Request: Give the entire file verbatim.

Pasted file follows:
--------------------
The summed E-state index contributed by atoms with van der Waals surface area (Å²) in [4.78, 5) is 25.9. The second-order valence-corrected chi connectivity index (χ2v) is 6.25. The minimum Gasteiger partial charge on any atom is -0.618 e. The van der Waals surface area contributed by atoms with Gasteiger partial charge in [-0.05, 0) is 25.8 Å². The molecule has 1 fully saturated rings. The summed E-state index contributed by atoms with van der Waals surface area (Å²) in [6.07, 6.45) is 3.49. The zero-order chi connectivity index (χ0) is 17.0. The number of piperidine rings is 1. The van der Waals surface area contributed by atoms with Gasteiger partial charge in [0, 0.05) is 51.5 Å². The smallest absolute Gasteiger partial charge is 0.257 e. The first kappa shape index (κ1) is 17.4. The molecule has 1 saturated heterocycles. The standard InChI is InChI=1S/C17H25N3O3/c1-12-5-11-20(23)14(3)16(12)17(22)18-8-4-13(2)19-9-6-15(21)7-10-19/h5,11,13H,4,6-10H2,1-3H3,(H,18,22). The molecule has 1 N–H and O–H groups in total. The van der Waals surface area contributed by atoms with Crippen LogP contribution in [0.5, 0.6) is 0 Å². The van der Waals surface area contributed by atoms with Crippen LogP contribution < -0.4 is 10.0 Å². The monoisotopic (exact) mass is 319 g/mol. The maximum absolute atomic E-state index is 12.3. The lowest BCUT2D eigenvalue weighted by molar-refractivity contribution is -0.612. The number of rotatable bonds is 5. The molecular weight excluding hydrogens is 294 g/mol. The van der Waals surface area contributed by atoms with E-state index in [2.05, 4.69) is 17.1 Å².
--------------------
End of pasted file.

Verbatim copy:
The summed E-state index contributed by atoms with van der Waals surface area (Å²) in [4.78, 5) is 25.9. The second-order valence-corrected chi connectivity index (χ2v) is 6.25. The minimum Gasteiger partial charge on any atom is -0.618 e. The van der Waals surface area contributed by atoms with Gasteiger partial charge in [-0.05, 0) is 25.8 Å². The molecule has 1 fully saturated rings. The summed E-state index contributed by atoms with van der Waals surface area (Å²) in [6.07, 6.45) is 3.49. The zero-order chi connectivity index (χ0) is 17.0. The number of piperidine rings is 1. The van der Waals surface area contributed by atoms with Gasteiger partial charge in [0, 0.05) is 51.5 Å². The smallest absolute Gasteiger partial charge is 0.257 e. The first kappa shape index (κ1) is 17.4. The molecule has 1 saturated heterocycles. The standard InChI is InChI=1S/C17H25N3O3/c1-12-5-11-20(23)14(3)16(12)17(22)18-8-4-13(2)19-9-6-15(21)7-10-19/h5,11,13H,4,6-10H2,1-3H3,(H,18,22). The molecule has 1 N–H and O–H groups in total. The van der Waals surface area contributed by atoms with Crippen LogP contribution in [0.5, 0.6) is 0 Å². The van der Waals surface area contributed by atoms with Crippen LogP contribution < -0.4 is 10.0 Å². The monoisotopic (exact) mass is 319 g/mol. The maximum absolute atomic E-state index is 12.3. The lowest BCUT2D eigenvalue weighted by molar-refractivity contribution is -0.612. The number of rotatable bonds is 5. The molecular weight excluding hydrogens is 294 g/mol. The van der Waals surface area contributed by atoms with E-state index in [2.05, 4.69) is 17.1 Å².